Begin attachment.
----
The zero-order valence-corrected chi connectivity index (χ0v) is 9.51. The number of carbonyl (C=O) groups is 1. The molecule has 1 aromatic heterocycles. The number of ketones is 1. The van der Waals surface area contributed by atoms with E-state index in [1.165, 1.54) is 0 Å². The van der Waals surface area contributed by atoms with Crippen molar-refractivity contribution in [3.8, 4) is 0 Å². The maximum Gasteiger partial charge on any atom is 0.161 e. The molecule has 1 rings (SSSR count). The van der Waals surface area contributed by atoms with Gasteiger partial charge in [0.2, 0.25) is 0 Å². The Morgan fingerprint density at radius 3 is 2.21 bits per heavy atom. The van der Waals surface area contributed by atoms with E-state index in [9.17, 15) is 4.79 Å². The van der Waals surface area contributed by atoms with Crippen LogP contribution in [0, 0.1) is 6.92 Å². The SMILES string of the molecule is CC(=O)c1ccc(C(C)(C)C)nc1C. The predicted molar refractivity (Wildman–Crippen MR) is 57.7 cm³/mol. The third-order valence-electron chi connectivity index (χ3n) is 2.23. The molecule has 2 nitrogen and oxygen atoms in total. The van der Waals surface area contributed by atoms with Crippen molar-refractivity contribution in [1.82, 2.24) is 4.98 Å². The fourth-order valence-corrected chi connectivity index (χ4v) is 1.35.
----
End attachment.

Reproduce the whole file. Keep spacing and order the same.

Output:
The zero-order valence-corrected chi connectivity index (χ0v) is 9.51. The number of carbonyl (C=O) groups is 1. The molecule has 1 aromatic heterocycles. The number of ketones is 1. The van der Waals surface area contributed by atoms with E-state index in [1.165, 1.54) is 0 Å². The van der Waals surface area contributed by atoms with Crippen molar-refractivity contribution in [3.8, 4) is 0 Å². The maximum Gasteiger partial charge on any atom is 0.161 e. The molecule has 1 rings (SSSR count). The van der Waals surface area contributed by atoms with Gasteiger partial charge in [0.2, 0.25) is 0 Å². The Morgan fingerprint density at radius 3 is 2.21 bits per heavy atom. The van der Waals surface area contributed by atoms with E-state index in [9.17, 15) is 4.79 Å². The van der Waals surface area contributed by atoms with Crippen LogP contribution in [0, 0.1) is 6.92 Å². The SMILES string of the molecule is CC(=O)c1ccc(C(C)(C)C)nc1C. The predicted molar refractivity (Wildman–Crippen MR) is 57.7 cm³/mol. The third-order valence-electron chi connectivity index (χ3n) is 2.23. The molecule has 2 nitrogen and oxygen atoms in total. The van der Waals surface area contributed by atoms with Crippen molar-refractivity contribution in [1.82, 2.24) is 4.98 Å². The fourth-order valence-corrected chi connectivity index (χ4v) is 1.35.